Mark Twain said, "The difference between the right word and the almost right word is the difference between lightning and a lightning bug." And I couldn't agree more. But what Mr. Twain failed to say-at least out loud-is that what makes the difference between the lightning and the lightning bug is your voice. And that without one, you'd be like a sailboat without wind-capable of sailing, but simply drifting about slowly in the vast ocean of slushpiles.
For awhile now, I'd forgotten that about writing. You see, lately, I've been so worried about what others would think about my comma placements and my descriptions, that I'd actually forgotten how to write like ME. In a way, I had writer's laryngitis. My words were there, but they were garbled. And they didn't really represent the passion and zest that I had when I actually spoke. And believe me peeps, I'm a pistol.
Part of the reason I'd lost my voice was because I wanted so badly to follow a magic formula (it doesn't exist) and get my works published. And the other reason was because I was so afraid of how far to take my opinions and jokes. I mean 'Could I really say what I wanted?' I am a teacher, after all. And at the end of the day, that's the job that pays the bills, not my passion for the written word. Fear can be a paralyzing thing, people.
But in the end, I had to realize that if I didn't learn to use my voice, that no one would ever truly LOVE my writing. Sure. They might like it. Heck, they may even dig it. But they'd never really love my writing the way that I love Kathryn Stockett's. Now, that girl has voice. She has big time voice.
So it got me thinking 'How can I make my writing voice stand out? And what can I do to strengthen my 'voice' muscles?' And below is what I came up with.
1. Write like no one's watching. If you write a story thinking that 'everybody and their grandma' is going to be critiquing your writing,you'll never write a story with great voice. One of the things that stifles a writer's voice the most is the worry of failure. And if you give up that worry and write for yourself, you're giving yourself permission to write like no one's watching.
Last week, I wrote a story with the intent of it never seeing the light of day. And frankly, it was the most liberating experience that I've ever had. I was able to throw caution to the wind and let all my emotions hang out, so to speak. And as a result, I churned out one of the best stories that I'd ever written. Well, at least, as far as my voice was concerned, anyway.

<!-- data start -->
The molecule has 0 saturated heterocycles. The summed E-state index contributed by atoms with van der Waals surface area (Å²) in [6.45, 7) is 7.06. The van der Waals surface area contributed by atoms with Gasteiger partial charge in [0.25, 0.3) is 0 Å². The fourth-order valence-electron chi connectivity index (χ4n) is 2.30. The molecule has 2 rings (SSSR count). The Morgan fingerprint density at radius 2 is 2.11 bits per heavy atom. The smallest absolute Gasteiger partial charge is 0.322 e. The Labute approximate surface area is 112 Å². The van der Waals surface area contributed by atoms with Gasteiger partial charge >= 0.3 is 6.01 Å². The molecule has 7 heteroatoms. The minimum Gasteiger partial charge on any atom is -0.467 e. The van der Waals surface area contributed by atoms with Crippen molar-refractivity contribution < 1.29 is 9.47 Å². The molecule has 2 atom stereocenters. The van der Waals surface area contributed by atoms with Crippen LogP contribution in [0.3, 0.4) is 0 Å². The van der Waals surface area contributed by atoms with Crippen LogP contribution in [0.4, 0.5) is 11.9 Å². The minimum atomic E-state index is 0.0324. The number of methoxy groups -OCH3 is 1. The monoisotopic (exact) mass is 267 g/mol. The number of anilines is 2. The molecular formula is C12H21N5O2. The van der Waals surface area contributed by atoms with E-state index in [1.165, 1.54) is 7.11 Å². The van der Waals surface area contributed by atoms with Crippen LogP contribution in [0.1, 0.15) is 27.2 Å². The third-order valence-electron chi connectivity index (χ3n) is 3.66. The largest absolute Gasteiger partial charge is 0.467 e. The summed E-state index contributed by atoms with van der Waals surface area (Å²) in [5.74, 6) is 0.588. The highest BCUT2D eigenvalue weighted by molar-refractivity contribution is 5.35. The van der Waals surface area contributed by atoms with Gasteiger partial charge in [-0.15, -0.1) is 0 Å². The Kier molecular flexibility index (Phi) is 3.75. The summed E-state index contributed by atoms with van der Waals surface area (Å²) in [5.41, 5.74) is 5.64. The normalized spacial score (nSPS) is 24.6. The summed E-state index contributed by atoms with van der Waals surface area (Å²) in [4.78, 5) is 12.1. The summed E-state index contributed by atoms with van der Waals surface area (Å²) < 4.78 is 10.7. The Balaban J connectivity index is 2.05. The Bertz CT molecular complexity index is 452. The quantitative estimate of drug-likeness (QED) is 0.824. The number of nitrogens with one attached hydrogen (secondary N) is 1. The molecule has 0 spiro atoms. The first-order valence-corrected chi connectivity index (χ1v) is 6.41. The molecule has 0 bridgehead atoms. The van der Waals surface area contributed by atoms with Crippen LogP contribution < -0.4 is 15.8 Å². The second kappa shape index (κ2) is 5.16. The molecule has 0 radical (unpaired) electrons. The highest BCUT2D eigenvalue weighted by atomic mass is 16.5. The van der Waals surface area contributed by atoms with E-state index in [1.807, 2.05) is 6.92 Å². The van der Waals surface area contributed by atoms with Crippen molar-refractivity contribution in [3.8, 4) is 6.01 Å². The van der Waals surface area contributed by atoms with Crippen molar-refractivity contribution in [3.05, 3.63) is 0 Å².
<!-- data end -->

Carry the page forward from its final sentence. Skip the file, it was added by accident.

2. Do your research. If you're writing a story about an African American woman during the time of integration, then by golly, you'd better do your research. Again, I refer to Kathryn Stockett. After reading her book The Help, I would've guessed that she was an elderly, southern African American. Imagine my surprise to find that she was a middle aged, caucasian. Now, in her particular case-from what I've read, anyway-Stockett herself was raised (by help standards) by an African American woman, a decade after the events transpiring in her book. So, in a way, she was doing the ultimate research for her book as she grew up. But even being raised by someone who had lived during that time period wouldn't have yieled a story as awesome as The Help. I mean I was raised by a WW2 veteran, and I couldn't write a story about that time period to save my life.
So until Kathryn Stocket tells me that she didn't do any research on that book, I'm going to assume that she researched until her eyes bled. Because man, that girl wrote The Help as if she lived during that time period. And I bought it. Hook. Line. And sinker.
3. Become your character. The person you are today is not the person you were yesterday. Every day holds a new experience and feeling. So what was it like when you were a child? How did you feel when your father walked out on your mother? Channel one of your former selves, and you'll be able to harness the voice of today's character. Everyone has been scorned by a lover, or has watched someone being scorned. Everyone knows what it's like on that first day of school, with a ball of nerves churning in the pit of your stomach like a volcano nearing eruption. Use that knowledge to create your character's voice. Become a medium, and channel them.
4. Read until your eyes bleed. Or at least until you need a pair of reading glasses because you've read so much that your eyes are strained. Learn from the masters. Heck, copy them if you have to. Imitation is the highest form of flattery. At least, that's what I've heard. So fake it til' you make it. (But obviously, only during a writing exercise. You obviously don't want to steal another writer's thang'. That, my friends, is a big no-no.)
So in conclusion( my teacher speak), if you don't have voice, you will never reach the highest level of your writing. And in the end, I think that's something that all writers strive for.
So what do you do to strengthen your voice muscles? Is there a writing excercise that you've discovered in a book, class, or critique group that has really helped you out? Is there something that you thought of on your own? Do share. Please. I'd love to hear your ideas.
* Kathryn Stocket bio link http://en.wikipedia.org/wiki/Kathryn_Stockett
3Ws – Susan Bernardo & Courtenay Fletcher
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